Sorry to hit you with a topic on the bloggers’ code of conduct so quickly after the last one, but digby – as usual – wrote a smash-up post on the code, comparing traditional media’s attitude to blogging with its stance on AM talk radio, mulling specifically Don Imus’ recent racist comments.

First, I discovered this after I posted this yesterday, the bloggers’ code of conduct made the front page of the frickin’ New York Times:

“That is one of the mistakes a lot of people make — believing that uncensored speech is the most free, when in fact, managed civil dialogue is actually the freer speech,” he said. “Free speech is enhanced by civility.”

Um…whatever.

Digby:

So what’s up with this? The blogosphere is admittedly an uncivil place. Nobody disputes that. But it is comprised of a bunch of disparate individuals who are arguing amongst themselves with varying degress of seriousness and talent as part of the national (and international) dialog. There is a corner of it that is despicable and revolting, as the misogyny that set off this latest debate clearly demonstrates. But for inexplicable reasons it’s the liberal blogosphere that is being particularly attacked for our alleged incivility by the mainstream media. (I suspect it’s the fact that we drop the “F” bomb too much, which is simply shocking in American life)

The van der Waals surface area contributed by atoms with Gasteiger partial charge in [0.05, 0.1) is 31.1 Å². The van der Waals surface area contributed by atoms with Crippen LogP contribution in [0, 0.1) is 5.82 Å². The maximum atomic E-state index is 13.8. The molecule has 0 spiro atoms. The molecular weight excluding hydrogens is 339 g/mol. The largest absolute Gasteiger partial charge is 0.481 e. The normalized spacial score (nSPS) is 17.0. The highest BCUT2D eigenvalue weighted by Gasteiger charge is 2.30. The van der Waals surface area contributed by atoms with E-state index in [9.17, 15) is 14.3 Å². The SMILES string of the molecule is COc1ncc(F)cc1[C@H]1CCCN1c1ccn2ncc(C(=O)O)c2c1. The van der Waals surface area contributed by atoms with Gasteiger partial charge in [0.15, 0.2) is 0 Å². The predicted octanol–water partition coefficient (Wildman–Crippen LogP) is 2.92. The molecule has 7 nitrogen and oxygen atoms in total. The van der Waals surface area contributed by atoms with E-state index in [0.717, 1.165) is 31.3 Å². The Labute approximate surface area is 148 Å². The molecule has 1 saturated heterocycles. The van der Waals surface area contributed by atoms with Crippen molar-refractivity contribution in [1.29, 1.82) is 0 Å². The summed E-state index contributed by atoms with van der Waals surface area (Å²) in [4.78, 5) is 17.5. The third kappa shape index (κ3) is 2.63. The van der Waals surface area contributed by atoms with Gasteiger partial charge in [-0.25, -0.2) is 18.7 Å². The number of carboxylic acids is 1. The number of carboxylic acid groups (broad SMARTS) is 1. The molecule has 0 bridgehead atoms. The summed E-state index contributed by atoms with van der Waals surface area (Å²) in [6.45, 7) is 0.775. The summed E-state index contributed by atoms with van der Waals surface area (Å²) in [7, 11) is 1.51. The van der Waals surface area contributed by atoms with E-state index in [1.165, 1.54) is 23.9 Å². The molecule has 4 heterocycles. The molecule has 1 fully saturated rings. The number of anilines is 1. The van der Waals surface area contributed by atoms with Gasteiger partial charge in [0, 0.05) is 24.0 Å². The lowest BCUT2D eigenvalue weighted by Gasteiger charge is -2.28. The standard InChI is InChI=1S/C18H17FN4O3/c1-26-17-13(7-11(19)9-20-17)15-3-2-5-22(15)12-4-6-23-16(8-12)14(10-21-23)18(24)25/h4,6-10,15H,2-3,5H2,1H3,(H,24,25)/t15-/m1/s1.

However, for almost two decades now, talk radio has been spewing vile racist, misogynistic and eliminationst spew — and their stars have been feted and petted for it among the highest levels of the capital cognoscenti….

Dick Cheney appearing on Rush Limbaugh, anyone? Why the V-P has eluded criticism for appearing on Limbaugh escapes me. He’s legitimized one of our country’s worst hate mongers and enemy of civil discourse.

Digby speculates on why DC insiders and national media types disparage blogs out of one side of their mouths, then praise uncivil radio mavens like Limbaugh or Imus out of the other. (Is it a shared worldview? The legitimacy that money lends the shows? Or just that they’re all employees of the same big media companies? I’d argue that it’s because the blogs are spontaneous, dynamic, beyond corporate control, and not making anybody any money. That is, they’re scary, intellecutally.)

Already Newsweek’s Howard Fineman and cartoonist Tom Oliphant have made strong statements in support of Imus, but in doing so, have showed how subtle racism pervades the institution of big media.

Digby:

The discourse that everyone is so shocked to see is now uncivil and “nasty” was polluted decades ago by a bunch of rich, white businessmen who saw that they could make a very nice profit at exploiting the lizard brain of the American rightwing and help their political cause at the same time. The media thought it was all in good fun (and good for their bosses) just as they do today.

We bloggers didn’t make this toxic, fetid environment, we just live in it. And toxic and fetid it is. At some point the prim and proper MSM are going to have to put down the smelling salts over the uncivil blogosphere and deal with the fact that the world they enabled with their convivial chuckling and snorting at Rush and Imus over the years has brought us to this place. The rest of us are little busy fighting off the neanderthal thugs they helped create.